A created this large imprint of the body to convey the experience of encountering the police. A called the police for protection from her partner’s violence for herself and her two-year old son; she was seven months pregnant at the time.

This image can convey different messages to different people. When I look at it I do not only see something, I can sense A’s broken reality and intense pain. It triggers in me an emotional reaction. An understanding created through an image and an emotional reaction is one that can remain registered in our mind for a long time.

I realized something important during the workshop: that I had to be outside of my own comfort zone in order to enable a free and deep communication. Communicating through art and language meant that I abandoned the language advantage I had as a legal language speaker. Only once every one in the workshop felt they communicate from an uncharted territory, including me, was this deeper level of communication enabled.


Beyond legal context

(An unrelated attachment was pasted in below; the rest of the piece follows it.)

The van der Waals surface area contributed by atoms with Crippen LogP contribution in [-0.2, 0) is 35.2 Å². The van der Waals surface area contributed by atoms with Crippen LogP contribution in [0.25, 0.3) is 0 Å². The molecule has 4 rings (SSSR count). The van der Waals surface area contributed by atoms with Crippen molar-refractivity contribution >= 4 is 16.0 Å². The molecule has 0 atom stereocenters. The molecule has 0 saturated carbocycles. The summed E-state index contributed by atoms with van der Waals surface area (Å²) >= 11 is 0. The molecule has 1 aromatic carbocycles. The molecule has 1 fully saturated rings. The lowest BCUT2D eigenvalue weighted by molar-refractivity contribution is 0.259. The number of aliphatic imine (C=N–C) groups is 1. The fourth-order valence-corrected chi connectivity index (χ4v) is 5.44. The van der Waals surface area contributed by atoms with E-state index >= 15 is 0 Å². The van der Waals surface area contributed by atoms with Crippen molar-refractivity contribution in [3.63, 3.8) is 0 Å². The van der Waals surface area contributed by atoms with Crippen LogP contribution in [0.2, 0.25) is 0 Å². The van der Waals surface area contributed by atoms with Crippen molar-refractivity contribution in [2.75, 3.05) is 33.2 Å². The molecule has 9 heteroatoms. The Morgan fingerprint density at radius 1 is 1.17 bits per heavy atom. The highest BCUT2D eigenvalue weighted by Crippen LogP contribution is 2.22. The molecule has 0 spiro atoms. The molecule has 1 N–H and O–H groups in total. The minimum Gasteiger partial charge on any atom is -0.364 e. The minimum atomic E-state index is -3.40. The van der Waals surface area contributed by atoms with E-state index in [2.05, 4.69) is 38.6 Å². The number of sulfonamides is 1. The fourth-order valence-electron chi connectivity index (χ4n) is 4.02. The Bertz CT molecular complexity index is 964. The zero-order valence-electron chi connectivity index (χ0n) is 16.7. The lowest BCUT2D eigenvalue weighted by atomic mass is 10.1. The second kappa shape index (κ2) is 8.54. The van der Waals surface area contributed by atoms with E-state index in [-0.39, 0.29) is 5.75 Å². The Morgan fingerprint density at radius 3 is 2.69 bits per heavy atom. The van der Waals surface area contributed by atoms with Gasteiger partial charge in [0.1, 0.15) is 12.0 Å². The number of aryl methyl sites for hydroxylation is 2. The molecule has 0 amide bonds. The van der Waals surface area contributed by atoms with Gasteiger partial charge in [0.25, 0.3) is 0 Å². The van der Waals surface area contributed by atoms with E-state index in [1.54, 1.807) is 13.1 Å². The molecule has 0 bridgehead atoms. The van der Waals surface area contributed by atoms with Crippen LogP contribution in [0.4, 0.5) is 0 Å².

What can we take from the workshop? On the particular legal context, the workshop created a platform for possible legal change: it conveyed the message that people who experienced legal proceedings should participate in shaping the legal system and it produced important understandings on the question whether legal proceedings are adapted to people in difficult life situations.

However, there is something to take from the workshop that goes beyond the legal context. Art is perceived today as a tool for either artists or therapists. However, the workshop revealed its relevance beyond these two areas –it showed the crucial role art could hold for the purpose of communicating and understanding realities.

What is compromised when we limit our methods of communication to language alone? What can be gained by communicating through language together with visual art, music, drama, and movement?

The workshop is mainly an example of the possibilities that can be opened once we become aware of unequal language advantages and we break the conventional means of communication. Abandoning language as the sole communication tool was the central element responsible for bridging over barriers and enabling deeper and more subtle meanings to be revealed.


* British Academy Postdoctoral Fellow, Law School, University of Exeter, UK. Email natalya.oe@gmail.com

[1] Key texts in trauma studies include D LaCapra, Writing History, Writing Trauma (Johns Hopkins University Press 2001); S Felman, The Juridical Unconscious: Trials and Traumas in the Twentieth Century (Harvard University Press 2002); C Caruth, Unclaimed Experience: Trauma, Narrative and History (Johns Hopkins University Press 2010).